Edward Henty imported some Cotswold ewes and rams from England while I was at Muntham. They did well, and were very prolific. I have often seen ewes with three lambs following them. In 1856 a Mr. McKenzie managed the sheep at Muntham; he came from Wyuna, on the Goulburn. Tom Henty, son of James Henty, of Melbourne, and nephew of Edward, had charge of the cattle and horses. McKenzie did not care about the dual management, and left, and was succeeded by a young Scotchman, Robert George Macpherson, who had had some experience with Mr. Rutherford on the Murray. MacPherson was a fine fellow, and very good-looking. Tom was a bit too independent for Uncle Edward, and elected to leave and go on his own, and then I, to my delight, in 1859, got charge of the cattle and horses, and "Old Mae" and I worked together without the semblance of a hitch till he, too, left to go on his own at Fernihurst with Allfrey. He was succeeded by Charles Macarthur King, son of Admiral King. Shortly after King's advent, I, too, went on my own, and "trekked" to the far north of Queensland in 1862. (Charles Macarthur King was for many years in charge of Muntham, and afterwards was police magistrate at Bourke. He was always a favourite, and died about 1903 from blood poisoning.
Tom Henty went either to Walla Walla or Round Hill, in New South Wales, and from there moved to Pakenham Park, Westernport (formerly the property of that fine old colonist and breeder, Dr. Bathe), and became a member of the Upper House in Victoria.
Fortunately for Mr. Edward Henty's pocket and the pockets of his heirs, he did not pursue with his cattle the suicidal course followed with the sheep.
The cattle on Muntham in 1856 consisted of a beautiful herd of well-bred Shorthorns, or Durhams, as we used to term them-soft, well-grown, and easily fattened, and for the most part roans. The bullocks were allowed to get age on them before being mar-keted; the spaying knife kept the herd well up to the mark, and up to the time I left there were few herds in Victoria to compare with that of Muntham. But even in my time deterioration must have commenced, as " ballys " ( Herefords) were introduced, and although the first cross left little to be desired, yet cattle form no exception to the rule in crossing, Liz., the first cross may be excellent, but to continue ends for the most part in disaster. I shall never forget the magnificent drafts of fat bullocks sent off "old Muntham, " generally two hundred head at a time of even bullocks, the fat packed on them, beautiful colours, and such well-bred 'uns. I remember one mob in particular, sold to an Adelaide buyer at £10 a head-on the yard post, as the phrase was-and guaranteed to average a thousand weight-a nice little lot to have had at Homebush or Flemington in 1915, when prime bullocks were making £40 and over.
We sent one bullock to Melbourne; he walked down, and he went 15601bs. without his inside fat, and that went 1301bs. He fetched £40, and was, I heard, as tough as old boots, and no wonder, for he was ten years old. We tried many a time to get him away, without success; he always charged shortly after we left the yards, and would not be stopped. The fact was he was too fat, and if he had not fallen off a good deal we would never have got him away. He was a perfect animal, and ought to have been kept for a sire. I took a fine mob of )Muntham bullocks to Errata when the diggings first broke out there, but only got £8 per head for them.
At Muntham the cattle were always yarded for branding calves and for fats, and so forth; it would have been much easier on the cattle to have cut them out on camp, as was, and is, the practice in the present colony, but "Teddy" was very conservative, and the old groove had to be run in. At odd times,, and when only a few cattle were required, we used to "cut them out " on the quiet, and, like Brer Fox, " lie low. " Jackson, the head stockman, had graduated in New South Wales, and he and I would have loved to have broken the cattle in properly to camp, and have had some good camp work for ourselves and our horses. We used to bring the cattle in five or six miles from the Den Hills and other parts, then take them into a paddock below the homestead and right past the stockyards, about a quarter of a mile up a steep hill, then through into another paddock, and then back again for the yards; by this time, as they were headed for There they had come from, they used to yard all right. But what a knocking about the cattle got, which might all have been saved! Inter on we erected yards on top of the hill, back to the homestead, and this saved a great deal of knocking about.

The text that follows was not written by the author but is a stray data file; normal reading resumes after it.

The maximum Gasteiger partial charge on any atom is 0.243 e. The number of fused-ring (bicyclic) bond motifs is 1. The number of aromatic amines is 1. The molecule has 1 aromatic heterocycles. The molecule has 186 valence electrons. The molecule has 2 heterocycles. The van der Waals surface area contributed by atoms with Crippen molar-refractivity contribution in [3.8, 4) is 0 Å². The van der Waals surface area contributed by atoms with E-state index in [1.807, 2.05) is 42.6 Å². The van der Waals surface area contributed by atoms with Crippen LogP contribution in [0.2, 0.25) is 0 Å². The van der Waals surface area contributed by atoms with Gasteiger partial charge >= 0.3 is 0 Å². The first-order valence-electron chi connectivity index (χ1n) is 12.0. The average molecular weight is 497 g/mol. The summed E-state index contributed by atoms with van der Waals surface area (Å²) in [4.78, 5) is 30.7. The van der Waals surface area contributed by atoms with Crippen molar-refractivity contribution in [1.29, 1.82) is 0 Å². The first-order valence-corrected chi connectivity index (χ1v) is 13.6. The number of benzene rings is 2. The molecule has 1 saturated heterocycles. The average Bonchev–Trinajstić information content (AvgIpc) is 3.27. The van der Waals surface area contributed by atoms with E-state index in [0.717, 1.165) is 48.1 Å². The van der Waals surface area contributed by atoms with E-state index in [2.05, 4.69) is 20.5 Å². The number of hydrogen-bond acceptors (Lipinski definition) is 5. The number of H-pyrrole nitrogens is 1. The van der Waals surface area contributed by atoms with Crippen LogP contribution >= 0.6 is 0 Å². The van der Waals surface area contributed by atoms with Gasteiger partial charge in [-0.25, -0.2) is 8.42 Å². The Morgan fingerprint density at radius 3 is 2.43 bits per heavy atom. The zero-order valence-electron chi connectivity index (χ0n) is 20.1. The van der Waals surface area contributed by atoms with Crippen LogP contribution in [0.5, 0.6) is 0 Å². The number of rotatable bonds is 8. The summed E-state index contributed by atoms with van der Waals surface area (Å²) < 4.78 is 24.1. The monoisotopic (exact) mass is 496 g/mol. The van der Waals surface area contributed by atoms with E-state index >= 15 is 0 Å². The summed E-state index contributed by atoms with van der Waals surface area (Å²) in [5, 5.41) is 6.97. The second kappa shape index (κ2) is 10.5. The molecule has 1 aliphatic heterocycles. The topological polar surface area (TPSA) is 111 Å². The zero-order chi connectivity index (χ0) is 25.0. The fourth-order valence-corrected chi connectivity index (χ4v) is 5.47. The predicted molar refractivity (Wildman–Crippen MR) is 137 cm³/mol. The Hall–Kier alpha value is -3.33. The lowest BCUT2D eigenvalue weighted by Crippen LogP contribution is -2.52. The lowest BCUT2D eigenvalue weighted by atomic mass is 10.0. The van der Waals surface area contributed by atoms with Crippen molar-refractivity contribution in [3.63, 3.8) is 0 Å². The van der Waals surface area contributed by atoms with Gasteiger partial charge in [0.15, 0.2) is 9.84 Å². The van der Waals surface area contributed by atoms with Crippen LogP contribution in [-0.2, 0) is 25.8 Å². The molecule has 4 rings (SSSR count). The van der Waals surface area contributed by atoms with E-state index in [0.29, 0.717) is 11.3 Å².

I had some close shaves myself at Muntham. A bullock pinned me against the yard fence one day with a horn on each side of me, and no damage done, and one day an old "skiverer" of a cow charged too quickly for my horse out of a mob and sent a horn each side of my leg and into my horse; one horn pierced his heart, and he fell dead in a few yards. Another day my stock pony Pannikin stopped an old cow beautifully; she had broken, and I was trying to get her back to the mob when she charged us so sharply that I thought Pannikin must be gored. But in a second he landed home on the cow with both hind feet, and she was so astonished she turned and joined her mob.
Through not camping the cattle and "culling out" those we wanted, I did not have such good cattle ex-perience there as I ought to have had. It is lovely to work a well-broken-in herd of cattle with good men and good horses, and splendid to watch the work. You walk your horse into the mob quietly and pick your beast, and work him quietly to the edge of the mob; most times, if a fat beast, he will go out quite quietly if not hustled and join those already "drafted," but with other classes you have often to go for all you are worth, and it is beautiful to see an old stock-horse at the game. George Green (Iandra), when on the Upper Murray, had an old horse, such an adept at "drafting" that he often (to show what the old horse could do) would take the bridle off, and the old fellow would cut out all an afternoon "on his own." I still have happy reminiscences of the old days when the number of cracks of a stockwhip was the signal for a hut-keeper as we were approaching to know not only that we were "handy," but the number of mouths to expect.